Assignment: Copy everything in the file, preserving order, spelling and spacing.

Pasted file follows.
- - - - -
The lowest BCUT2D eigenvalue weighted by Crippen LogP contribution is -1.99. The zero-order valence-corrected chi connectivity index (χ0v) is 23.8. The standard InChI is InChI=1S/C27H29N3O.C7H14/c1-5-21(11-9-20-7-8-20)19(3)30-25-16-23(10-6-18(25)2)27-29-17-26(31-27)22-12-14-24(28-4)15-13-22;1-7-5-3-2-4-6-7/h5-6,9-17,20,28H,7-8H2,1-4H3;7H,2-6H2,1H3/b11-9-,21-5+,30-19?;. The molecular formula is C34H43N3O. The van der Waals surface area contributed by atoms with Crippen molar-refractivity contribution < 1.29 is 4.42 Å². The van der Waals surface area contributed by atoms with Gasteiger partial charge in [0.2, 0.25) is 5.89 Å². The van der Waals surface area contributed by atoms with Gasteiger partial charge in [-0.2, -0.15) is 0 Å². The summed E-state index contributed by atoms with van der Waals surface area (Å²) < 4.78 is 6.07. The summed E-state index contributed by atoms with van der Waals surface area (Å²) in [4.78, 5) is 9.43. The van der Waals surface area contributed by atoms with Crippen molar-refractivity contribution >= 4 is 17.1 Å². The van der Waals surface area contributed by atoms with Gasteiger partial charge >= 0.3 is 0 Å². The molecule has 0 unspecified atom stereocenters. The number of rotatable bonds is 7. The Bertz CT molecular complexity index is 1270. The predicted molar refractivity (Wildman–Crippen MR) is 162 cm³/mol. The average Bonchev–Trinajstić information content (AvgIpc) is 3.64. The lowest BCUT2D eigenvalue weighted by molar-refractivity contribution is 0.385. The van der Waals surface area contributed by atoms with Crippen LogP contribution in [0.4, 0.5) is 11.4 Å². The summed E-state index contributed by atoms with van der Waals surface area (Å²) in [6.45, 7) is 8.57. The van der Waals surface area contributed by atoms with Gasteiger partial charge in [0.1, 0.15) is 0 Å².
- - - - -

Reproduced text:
The lowest BCUT2D eigenvalue weighted by Crippen LogP contribution is -1.99. The zero-order valence-corrected chi connectivity index (χ0v) is 23.8. The standard InChI is InChI=1S/C27H29N3O.C7H14/c1-5-21(11-9-20-7-8-20)19(3)30-25-16-23(10-6-18(25)2)27-29-17-26(31-27)22-12-14-24(28-4)15-13-22;1-7-5-3-2-4-6-7/h5-6,9-17,20,28H,7-8H2,1-4H3;7H,2-6H2,1H3/b11-9-,21-5+,30-19?;. The molecular formula is C34H43N3O. The van der Waals surface area contributed by atoms with Crippen molar-refractivity contribution < 1.29 is 4.42 Å². The van der Waals surface area contributed by atoms with Gasteiger partial charge in [0.2, 0.25) is 5.89 Å². The van der Waals surface area contributed by atoms with Gasteiger partial charge in [-0.2, -0.15) is 0 Å². The summed E-state index contributed by atoms with van der Waals surface area (Å²) < 4.78 is 6.07. The summed E-state index contributed by atoms with van der Waals surface area (Å²) in [4.78, 5) is 9.43. The van der Waals surface area contributed by atoms with Crippen molar-refractivity contribution >= 4 is 17.1 Å². The van der Waals surface area contributed by atoms with Gasteiger partial charge >= 0.3 is 0 Å². The molecule has 0 unspecified atom stereocenters. The number of rotatable bonds is 7. The Bertz CT molecular complexity index is 1270. The predicted molar refractivity (Wildman–Crippen MR) is 162 cm³/mol. The average Bonchev–Trinajstić information content (AvgIpc) is 3.64. The lowest BCUT2D eigenvalue weighted by molar-refractivity contribution is 0.385. The van der Waals surface area contributed by atoms with Crippen LogP contribution in [0.4, 0.5) is 11.4 Å². The summed E-state index contributed by atoms with van der Waals surface area (Å²) in [6.45, 7) is 8.57. The van der Waals surface area contributed by atoms with Gasteiger partial charge in [0.1, 0.15) is 0 Å².